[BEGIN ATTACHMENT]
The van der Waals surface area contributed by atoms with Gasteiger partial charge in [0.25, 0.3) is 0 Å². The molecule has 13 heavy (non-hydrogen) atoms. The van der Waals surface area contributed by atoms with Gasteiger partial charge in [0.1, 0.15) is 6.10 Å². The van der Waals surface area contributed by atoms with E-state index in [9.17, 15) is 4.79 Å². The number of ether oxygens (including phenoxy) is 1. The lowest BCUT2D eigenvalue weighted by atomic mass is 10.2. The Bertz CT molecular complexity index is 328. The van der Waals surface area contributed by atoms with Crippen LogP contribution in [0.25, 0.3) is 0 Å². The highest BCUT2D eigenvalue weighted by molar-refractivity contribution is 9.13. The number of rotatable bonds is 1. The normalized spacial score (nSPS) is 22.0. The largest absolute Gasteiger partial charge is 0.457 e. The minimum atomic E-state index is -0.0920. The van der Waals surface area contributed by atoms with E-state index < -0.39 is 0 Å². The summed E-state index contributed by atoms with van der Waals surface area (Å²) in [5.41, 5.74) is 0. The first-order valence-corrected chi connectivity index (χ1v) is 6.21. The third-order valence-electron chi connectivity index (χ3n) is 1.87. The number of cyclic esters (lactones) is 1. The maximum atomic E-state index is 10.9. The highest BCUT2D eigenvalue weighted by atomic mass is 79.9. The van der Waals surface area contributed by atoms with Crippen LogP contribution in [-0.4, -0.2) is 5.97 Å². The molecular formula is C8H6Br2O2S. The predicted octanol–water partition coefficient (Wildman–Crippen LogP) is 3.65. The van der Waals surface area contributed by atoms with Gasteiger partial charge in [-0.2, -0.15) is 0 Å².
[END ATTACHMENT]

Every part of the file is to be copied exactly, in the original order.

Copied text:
The van der Waals surface area contributed by atoms with Gasteiger partial charge in [0.25, 0.3) is 0 Å². The molecule has 13 heavy (non-hydrogen) atoms. The van der Waals surface area contributed by atoms with Gasteiger partial charge in [0.1, 0.15) is 6.10 Å². The van der Waals surface area contributed by atoms with E-state index in [9.17, 15) is 4.79 Å². The number of ether oxygens (including phenoxy) is 1. The lowest BCUT2D eigenvalue weighted by atomic mass is 10.2. The Bertz CT molecular complexity index is 328. The van der Waals surface area contributed by atoms with Crippen LogP contribution in [0.25, 0.3) is 0 Å². The highest BCUT2D eigenvalue weighted by molar-refractivity contribution is 9.13. The number of rotatable bonds is 1. The normalized spacial score (nSPS) is 22.0. The largest absolute Gasteiger partial charge is 0.457 e. The minimum atomic E-state index is -0.0920. The van der Waals surface area contributed by atoms with E-state index < -0.39 is 0 Å². The summed E-state index contributed by atoms with van der Waals surface area (Å²) in [5.41, 5.74) is 0. The first-order valence-corrected chi connectivity index (χ1v) is 6.21. The third-order valence-electron chi connectivity index (χ3n) is 1.87. The number of cyclic esters (lactones) is 1. The maximum atomic E-state index is 10.9. The highest BCUT2D eigenvalue weighted by atomic mass is 79.9. The van der Waals surface area contributed by atoms with Crippen LogP contribution in [-0.4, -0.2) is 5.97 Å². The molecular formula is C8H6Br2O2S. The predicted octanol–water partition coefficient (Wildman–Crippen LogP) is 3.65. The van der Waals surface area contributed by atoms with Gasteiger partial charge in [-0.2, -0.15) is 0 Å².